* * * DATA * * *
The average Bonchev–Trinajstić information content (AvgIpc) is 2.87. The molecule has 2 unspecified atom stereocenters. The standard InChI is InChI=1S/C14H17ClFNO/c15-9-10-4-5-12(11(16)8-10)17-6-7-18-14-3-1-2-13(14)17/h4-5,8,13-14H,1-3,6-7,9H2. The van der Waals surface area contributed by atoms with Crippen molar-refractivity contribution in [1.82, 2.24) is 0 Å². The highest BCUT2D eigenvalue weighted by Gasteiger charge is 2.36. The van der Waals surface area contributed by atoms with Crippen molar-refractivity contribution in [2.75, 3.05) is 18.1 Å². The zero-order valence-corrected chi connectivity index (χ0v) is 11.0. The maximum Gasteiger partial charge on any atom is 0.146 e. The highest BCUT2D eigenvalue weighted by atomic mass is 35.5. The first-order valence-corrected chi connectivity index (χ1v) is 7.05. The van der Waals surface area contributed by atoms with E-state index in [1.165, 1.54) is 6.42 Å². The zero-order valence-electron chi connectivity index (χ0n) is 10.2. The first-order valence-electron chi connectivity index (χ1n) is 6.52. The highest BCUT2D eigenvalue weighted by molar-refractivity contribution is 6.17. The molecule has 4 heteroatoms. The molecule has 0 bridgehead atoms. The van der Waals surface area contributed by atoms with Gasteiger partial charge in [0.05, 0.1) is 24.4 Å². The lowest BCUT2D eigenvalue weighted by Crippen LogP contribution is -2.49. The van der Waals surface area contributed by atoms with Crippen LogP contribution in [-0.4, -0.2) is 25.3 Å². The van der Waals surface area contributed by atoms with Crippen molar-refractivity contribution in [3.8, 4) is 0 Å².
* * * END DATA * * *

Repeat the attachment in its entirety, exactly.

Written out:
The average Bonchev–Trinajstić information content (AvgIpc) is 2.87. The molecule has 2 unspecified atom stereocenters. The standard InChI is InChI=1S/C14H17ClFNO/c15-9-10-4-5-12(11(16)8-10)17-6-7-18-14-3-1-2-13(14)17/h4-5,8,13-14H,1-3,6-7,9H2. The van der Waals surface area contributed by atoms with Crippen molar-refractivity contribution in [1.82, 2.24) is 0 Å². The highest BCUT2D eigenvalue weighted by Gasteiger charge is 2.36. The van der Waals surface area contributed by atoms with Crippen molar-refractivity contribution in [2.75, 3.05) is 18.1 Å². The zero-order valence-corrected chi connectivity index (χ0v) is 11.0. The maximum Gasteiger partial charge on any atom is 0.146 e. The highest BCUT2D eigenvalue weighted by atomic mass is 35.5. The first-order valence-corrected chi connectivity index (χ1v) is 7.05. The van der Waals surface area contributed by atoms with E-state index in [1.165, 1.54) is 6.42 Å². The zero-order valence-electron chi connectivity index (χ0n) is 10.2. The first-order valence-electron chi connectivity index (χ1n) is 6.52. The highest BCUT2D eigenvalue weighted by molar-refractivity contribution is 6.17. The molecule has 4 heteroatoms. The molecule has 0 bridgehead atoms. The van der Waals surface area contributed by atoms with Gasteiger partial charge in [0.05, 0.1) is 24.4 Å². The lowest BCUT2D eigenvalue weighted by Crippen LogP contribution is -2.49. The van der Waals surface area contributed by atoms with Crippen LogP contribution in [-0.4, -0.2) is 25.3 Å². The van der Waals surface area contributed by atoms with Crippen molar-refractivity contribution in [3.8, 4) is 0 Å².